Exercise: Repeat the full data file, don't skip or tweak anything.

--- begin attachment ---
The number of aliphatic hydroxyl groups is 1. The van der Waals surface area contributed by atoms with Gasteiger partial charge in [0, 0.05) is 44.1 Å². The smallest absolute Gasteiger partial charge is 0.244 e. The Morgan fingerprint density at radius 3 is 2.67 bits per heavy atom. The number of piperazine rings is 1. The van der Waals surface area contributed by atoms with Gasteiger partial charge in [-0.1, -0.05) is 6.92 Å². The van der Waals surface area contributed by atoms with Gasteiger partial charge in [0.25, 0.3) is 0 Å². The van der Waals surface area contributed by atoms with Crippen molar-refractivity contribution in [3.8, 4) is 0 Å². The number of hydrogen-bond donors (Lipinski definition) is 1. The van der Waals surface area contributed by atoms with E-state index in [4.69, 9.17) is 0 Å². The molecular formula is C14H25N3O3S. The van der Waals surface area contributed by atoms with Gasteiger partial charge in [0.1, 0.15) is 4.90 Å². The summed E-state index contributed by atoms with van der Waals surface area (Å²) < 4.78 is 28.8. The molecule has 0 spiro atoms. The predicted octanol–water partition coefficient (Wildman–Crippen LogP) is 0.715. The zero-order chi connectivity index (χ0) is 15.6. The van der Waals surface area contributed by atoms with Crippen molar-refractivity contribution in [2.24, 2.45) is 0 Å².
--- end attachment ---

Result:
The number of aliphatic hydroxyl groups is 1. The van der Waals surface area contributed by atoms with Gasteiger partial charge in [0, 0.05) is 44.1 Å². The smallest absolute Gasteiger partial charge is 0.244 e. The Morgan fingerprint density at radius 3 is 2.67 bits per heavy atom. The number of piperazine rings is 1. The van der Waals surface area contributed by atoms with Gasteiger partial charge in [-0.1, -0.05) is 6.92 Å². The van der Waals surface area contributed by atoms with Gasteiger partial charge in [0.25, 0.3) is 0 Å². The van der Waals surface area contributed by atoms with Crippen molar-refractivity contribution in [3.8, 4) is 0 Å². The number of hydrogen-bond donors (Lipinski definition) is 1. The van der Waals surface area contributed by atoms with E-state index in [4.69, 9.17) is 0 Å². The molecular formula is C14H25N3O3S. The van der Waals surface area contributed by atoms with Gasteiger partial charge in [0.1, 0.15) is 4.90 Å². The summed E-state index contributed by atoms with van der Waals surface area (Å²) < 4.78 is 28.8. The molecule has 0 spiro atoms. The predicted octanol–water partition coefficient (Wildman–Crippen LogP) is 0.715. The zero-order chi connectivity index (χ0) is 15.6. The van der Waals surface area contributed by atoms with Crippen molar-refractivity contribution in [2.24, 2.45) is 0 Å².